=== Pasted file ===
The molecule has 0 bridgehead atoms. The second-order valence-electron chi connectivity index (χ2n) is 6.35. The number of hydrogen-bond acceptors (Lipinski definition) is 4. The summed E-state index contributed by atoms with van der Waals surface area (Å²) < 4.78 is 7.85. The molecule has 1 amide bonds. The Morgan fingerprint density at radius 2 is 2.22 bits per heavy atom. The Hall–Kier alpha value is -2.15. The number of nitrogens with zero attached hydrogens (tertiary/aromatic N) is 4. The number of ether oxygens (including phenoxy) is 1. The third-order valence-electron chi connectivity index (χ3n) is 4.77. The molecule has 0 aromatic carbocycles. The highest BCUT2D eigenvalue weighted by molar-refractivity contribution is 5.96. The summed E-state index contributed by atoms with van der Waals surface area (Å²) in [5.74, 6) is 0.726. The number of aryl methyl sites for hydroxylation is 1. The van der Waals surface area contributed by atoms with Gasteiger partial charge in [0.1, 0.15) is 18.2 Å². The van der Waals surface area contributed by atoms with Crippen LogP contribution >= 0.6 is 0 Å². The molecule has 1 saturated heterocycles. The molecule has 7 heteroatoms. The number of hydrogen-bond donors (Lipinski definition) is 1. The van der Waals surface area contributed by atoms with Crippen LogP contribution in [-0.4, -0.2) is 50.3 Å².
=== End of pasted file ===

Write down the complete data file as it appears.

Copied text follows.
The molecule has 0 bridgehead atoms. The second-order valence-electron chi connectivity index (χ2n) is 6.35. The number of hydrogen-bond acceptors (Lipinski definition) is 4. The summed E-state index contributed by atoms with van der Waals surface area (Å²) < 4.78 is 7.85. The molecule has 1 amide bonds. The Morgan fingerprint density at radius 2 is 2.22 bits per heavy atom. The Hall–Kier alpha value is -2.15. The number of nitrogens with zero attached hydrogens (tertiary/aromatic N) is 4. The number of ether oxygens (including phenoxy) is 1. The third-order valence-electron chi connectivity index (χ3n) is 4.77. The molecule has 0 aromatic carbocycles. The highest BCUT2D eigenvalue weighted by molar-refractivity contribution is 5.96. The summed E-state index contributed by atoms with van der Waals surface area (Å²) in [5.74, 6) is 0.726. The number of aryl methyl sites for hydroxylation is 1. The van der Waals surface area contributed by atoms with Gasteiger partial charge in [0.1, 0.15) is 18.2 Å². The van der Waals surface area contributed by atoms with Crippen LogP contribution >= 0.6 is 0 Å². The molecule has 1 saturated heterocycles. The molecule has 7 heteroatoms. The number of hydrogen-bond donors (Lipinski definition) is 1. The van der Waals surface area contributed by atoms with Crippen LogP contribution in [-0.4, -0.2) is 50.3 Å².